Mortgage rates fell again today, bringing the average rate just slightly lower on the week.  Unlike the past 2 days, there were no big ticket calendar events today.  Instead, motivation came from market jitters of new tariff announcements and the ensuing retaliation from China.  Markets ultimately decided it wasn't the end of the world (yet) and bounced back in the other direction (higher stocks, higher rates) during the 2nd half of the day. 

Fortunately, the bounce in rates (via the bond market) wasn't big enough to force mortgage lenders to adjust their rate sheets for the worse.  That knife cuts both ways though.  If bonds were to merely hold flat by the start of Monday's trading, the implication would be for slightly higher rates to begin the day.

Loan Originator Perspective

Rally makes it time to Lock if you have not already done so.  Cautiously floating for loans closing later than 30 days. -Al Hensling

Unless your rate sheets show some nice gains, i think i would roll the dice and float over the weekend.  I feel lenders tend to be conservative with pricing on a Friday when bonds are rallying.  As always, if you are happy with current pricing lock and forget it. -Victor Burek

Bond markets survived a week filled with potential perils, emerging near the low end of rates' recent ranges.  I'm not sure there's much room for further improvement without dramatic motivation.  50/50 lock/float, but if you float, don't get greedy.  "Pigs get fat, but hogs get slaughtered". -Ted Rood

Today's Most Prevalent Rates

  • 30YR FIXED - 4.625
  • FHA/VA - 4.375%
  • 15 YEAR FIXED - 4.00%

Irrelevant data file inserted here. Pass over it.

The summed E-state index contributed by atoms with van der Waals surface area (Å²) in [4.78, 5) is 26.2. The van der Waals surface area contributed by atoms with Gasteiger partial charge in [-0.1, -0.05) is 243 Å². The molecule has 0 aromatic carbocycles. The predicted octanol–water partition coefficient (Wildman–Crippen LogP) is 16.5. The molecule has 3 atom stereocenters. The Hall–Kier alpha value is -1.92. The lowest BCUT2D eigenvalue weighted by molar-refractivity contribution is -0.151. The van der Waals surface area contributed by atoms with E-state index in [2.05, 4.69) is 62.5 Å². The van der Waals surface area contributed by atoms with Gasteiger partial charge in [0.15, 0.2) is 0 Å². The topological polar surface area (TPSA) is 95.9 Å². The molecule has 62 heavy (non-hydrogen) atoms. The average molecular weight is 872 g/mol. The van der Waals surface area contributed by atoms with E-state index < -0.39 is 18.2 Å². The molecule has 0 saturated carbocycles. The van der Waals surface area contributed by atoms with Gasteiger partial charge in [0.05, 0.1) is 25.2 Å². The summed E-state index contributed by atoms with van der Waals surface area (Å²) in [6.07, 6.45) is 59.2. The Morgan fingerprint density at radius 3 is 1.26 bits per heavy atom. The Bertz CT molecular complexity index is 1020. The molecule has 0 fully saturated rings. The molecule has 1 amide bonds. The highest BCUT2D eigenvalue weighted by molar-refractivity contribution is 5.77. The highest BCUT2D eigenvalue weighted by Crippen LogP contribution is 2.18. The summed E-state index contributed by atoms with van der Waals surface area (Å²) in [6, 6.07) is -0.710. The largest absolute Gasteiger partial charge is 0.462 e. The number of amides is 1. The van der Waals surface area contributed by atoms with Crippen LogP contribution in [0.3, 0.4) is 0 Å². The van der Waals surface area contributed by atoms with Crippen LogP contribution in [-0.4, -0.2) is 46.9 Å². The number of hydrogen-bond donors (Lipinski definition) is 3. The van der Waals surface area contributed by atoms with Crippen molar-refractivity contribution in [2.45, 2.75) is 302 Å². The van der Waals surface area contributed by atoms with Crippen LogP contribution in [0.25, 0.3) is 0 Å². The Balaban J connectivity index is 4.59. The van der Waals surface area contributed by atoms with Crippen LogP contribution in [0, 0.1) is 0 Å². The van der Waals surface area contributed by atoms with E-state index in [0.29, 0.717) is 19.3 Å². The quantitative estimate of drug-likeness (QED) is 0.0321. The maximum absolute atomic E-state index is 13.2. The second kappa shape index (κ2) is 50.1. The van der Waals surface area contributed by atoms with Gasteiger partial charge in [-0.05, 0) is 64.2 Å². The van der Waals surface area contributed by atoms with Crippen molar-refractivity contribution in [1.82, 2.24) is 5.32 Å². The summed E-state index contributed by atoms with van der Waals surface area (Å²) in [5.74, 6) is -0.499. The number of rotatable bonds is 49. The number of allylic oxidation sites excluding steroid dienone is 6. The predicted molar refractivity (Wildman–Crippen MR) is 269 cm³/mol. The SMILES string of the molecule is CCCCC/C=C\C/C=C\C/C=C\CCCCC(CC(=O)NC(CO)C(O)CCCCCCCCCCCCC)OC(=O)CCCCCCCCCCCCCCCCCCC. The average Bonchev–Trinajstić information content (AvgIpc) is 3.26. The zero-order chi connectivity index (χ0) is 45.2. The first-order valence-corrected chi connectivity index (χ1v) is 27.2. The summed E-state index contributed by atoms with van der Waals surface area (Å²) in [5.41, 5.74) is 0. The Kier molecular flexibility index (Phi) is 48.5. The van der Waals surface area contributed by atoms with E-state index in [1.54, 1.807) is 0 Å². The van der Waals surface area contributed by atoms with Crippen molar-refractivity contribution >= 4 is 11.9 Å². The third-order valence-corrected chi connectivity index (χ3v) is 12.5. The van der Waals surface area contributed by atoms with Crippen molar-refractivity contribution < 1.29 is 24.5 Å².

• 5 YEAR ARMS -  3.75-4.25% depending on the lender

Ongoing Lock/Float Considerations

  • Rates have been moving higher in a serious way due to headwinds that cannot be quickly defeated.  These include the Fed's increasingly restrictive monetary policy outlook, the increased amount of Treasury issuance to pay for the tax bill (higher bond issuance = higher rates), and the possibility that fiscal stimulus results in higher growth/inflation.

  • While we may see periodic corrections to the broader trend toward higher rates, it's safer to assume that broader trend can and will continue.  Until that changes, it makes much more sense to remain heavily-biased toward locking as opposed to floating.
  • Rates discussed refer to the most frequently-quoted, conforming, conventional 30yr fixed rate for top tier borrowers among average to well-priced lenders.  The rates generally assume little-to-no origination or discount except as noted when applicable.  Rates appearing on this page are "effective rates" that take day-to-day changes in upfront costs into consideration.